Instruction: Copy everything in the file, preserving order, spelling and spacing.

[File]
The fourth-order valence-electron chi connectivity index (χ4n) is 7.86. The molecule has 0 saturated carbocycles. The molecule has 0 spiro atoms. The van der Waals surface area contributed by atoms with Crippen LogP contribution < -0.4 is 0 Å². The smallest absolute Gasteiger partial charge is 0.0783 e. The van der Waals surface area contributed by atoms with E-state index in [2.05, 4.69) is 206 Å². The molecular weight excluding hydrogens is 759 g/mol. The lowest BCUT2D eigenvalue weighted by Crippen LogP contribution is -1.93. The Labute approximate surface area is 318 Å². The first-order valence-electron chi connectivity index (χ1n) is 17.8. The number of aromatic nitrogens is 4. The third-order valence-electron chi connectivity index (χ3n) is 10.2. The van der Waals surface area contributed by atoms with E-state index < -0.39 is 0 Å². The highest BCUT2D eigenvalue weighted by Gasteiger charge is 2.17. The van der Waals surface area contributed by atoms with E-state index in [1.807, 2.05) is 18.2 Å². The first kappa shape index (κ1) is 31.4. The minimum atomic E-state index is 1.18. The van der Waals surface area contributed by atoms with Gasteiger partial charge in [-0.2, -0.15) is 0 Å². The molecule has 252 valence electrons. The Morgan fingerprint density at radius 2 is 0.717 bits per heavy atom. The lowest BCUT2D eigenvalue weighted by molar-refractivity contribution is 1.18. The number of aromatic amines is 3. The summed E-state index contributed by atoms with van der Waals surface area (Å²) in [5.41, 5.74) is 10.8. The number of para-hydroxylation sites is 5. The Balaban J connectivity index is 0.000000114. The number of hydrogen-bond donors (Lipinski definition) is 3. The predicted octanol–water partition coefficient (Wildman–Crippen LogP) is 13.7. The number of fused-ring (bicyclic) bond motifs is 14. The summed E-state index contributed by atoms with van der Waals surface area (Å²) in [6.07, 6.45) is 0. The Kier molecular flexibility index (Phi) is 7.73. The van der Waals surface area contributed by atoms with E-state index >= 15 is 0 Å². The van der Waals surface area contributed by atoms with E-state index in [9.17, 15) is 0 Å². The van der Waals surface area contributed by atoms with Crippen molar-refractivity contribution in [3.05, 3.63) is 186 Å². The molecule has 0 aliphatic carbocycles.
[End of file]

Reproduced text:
The fourth-order valence-electron chi connectivity index (χ4n) is 7.86. The molecule has 0 saturated carbocycles. The molecule has 0 spiro atoms. The van der Waals surface area contributed by atoms with Crippen LogP contribution < -0.4 is 0 Å². The smallest absolute Gasteiger partial charge is 0.0783 e. The van der Waals surface area contributed by atoms with E-state index in [2.05, 4.69) is 206 Å². The molecular weight excluding hydrogens is 759 g/mol. The lowest BCUT2D eigenvalue weighted by Crippen LogP contribution is -1.93. The Labute approximate surface area is 318 Å². The first-order valence-electron chi connectivity index (χ1n) is 17.8. The number of aromatic nitrogens is 4. The third-order valence-electron chi connectivity index (χ3n) is 10.2. The van der Waals surface area contributed by atoms with E-state index < -0.39 is 0 Å². The highest BCUT2D eigenvalue weighted by Gasteiger charge is 2.17. The van der Waals surface area contributed by atoms with E-state index in [1.807, 2.05) is 18.2 Å². The first kappa shape index (κ1) is 31.4. The minimum atomic E-state index is 1.18. The van der Waals surface area contributed by atoms with Gasteiger partial charge in [-0.2, -0.15) is 0 Å². The molecule has 252 valence electrons. The Morgan fingerprint density at radius 2 is 0.717 bits per heavy atom. The lowest BCUT2D eigenvalue weighted by molar-refractivity contribution is 1.18. The number of aromatic amines is 3. The summed E-state index contributed by atoms with van der Waals surface area (Å²) in [5.41, 5.74) is 10.8. The number of para-hydroxylation sites is 5. The Balaban J connectivity index is 0.000000114. The number of hydrogen-bond donors (Lipinski definition) is 3. The predicted octanol–water partition coefficient (Wildman–Crippen LogP) is 13.7. The number of fused-ring (bicyclic) bond motifs is 14. The summed E-state index contributed by atoms with van der Waals surface area (Å²) in [6.07, 6.45) is 0. The Kier molecular flexibility index (Phi) is 7.73. The van der Waals surface area contributed by atoms with E-state index >= 15 is 0 Å². The van der Waals surface area contributed by atoms with E-state index in [9.17, 15) is 0 Å². The van der Waals surface area contributed by atoms with Crippen molar-refractivity contribution in [3.05, 3.63) is 186 Å². The molecule has 0 aliphatic carbocycles.